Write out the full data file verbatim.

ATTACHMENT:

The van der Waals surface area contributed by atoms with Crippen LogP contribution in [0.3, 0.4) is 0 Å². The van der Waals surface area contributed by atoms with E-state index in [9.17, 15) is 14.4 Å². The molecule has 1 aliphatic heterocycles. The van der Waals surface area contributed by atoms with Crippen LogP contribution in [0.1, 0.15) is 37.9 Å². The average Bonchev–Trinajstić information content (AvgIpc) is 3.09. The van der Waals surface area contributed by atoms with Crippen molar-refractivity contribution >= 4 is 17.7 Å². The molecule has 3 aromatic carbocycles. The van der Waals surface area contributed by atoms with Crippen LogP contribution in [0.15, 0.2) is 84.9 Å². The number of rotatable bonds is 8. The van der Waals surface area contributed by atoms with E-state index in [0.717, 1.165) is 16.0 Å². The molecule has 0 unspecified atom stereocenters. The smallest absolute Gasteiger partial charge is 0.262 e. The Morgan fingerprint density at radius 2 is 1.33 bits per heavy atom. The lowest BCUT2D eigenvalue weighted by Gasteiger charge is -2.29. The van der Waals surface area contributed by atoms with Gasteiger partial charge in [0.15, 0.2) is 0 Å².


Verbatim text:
The van der Waals surface area contributed by atoms with Crippen LogP contribution in [0.3, 0.4) is 0 Å². The van der Waals surface area contributed by atoms with E-state index in [9.17, 15) is 14.4 Å². The molecule has 1 aliphatic heterocycles. The van der Waals surface area contributed by atoms with Crippen LogP contribution in [0.1, 0.15) is 37.9 Å². The average Bonchev–Trinajstić information content (AvgIpc) is 3.09. The van der Waals surface area contributed by atoms with Crippen molar-refractivity contribution >= 4 is 17.7 Å². The molecule has 3 aromatic carbocycles. The van der Waals surface area contributed by atoms with Crippen LogP contribution in [0.15, 0.2) is 84.9 Å². The number of rotatable bonds is 8. The van der Waals surface area contributed by atoms with E-state index in [0.717, 1.165) is 16.0 Å². The molecule has 0 unspecified atom stereocenters. The smallest absolute Gasteiger partial charge is 0.262 e. The Morgan fingerprint density at radius 2 is 1.33 bits per heavy atom. The lowest BCUT2D eigenvalue weighted by Gasteiger charge is -2.29. The van der Waals surface area contributed by atoms with Gasteiger partial charge in [0.15, 0.2) is 0 Å².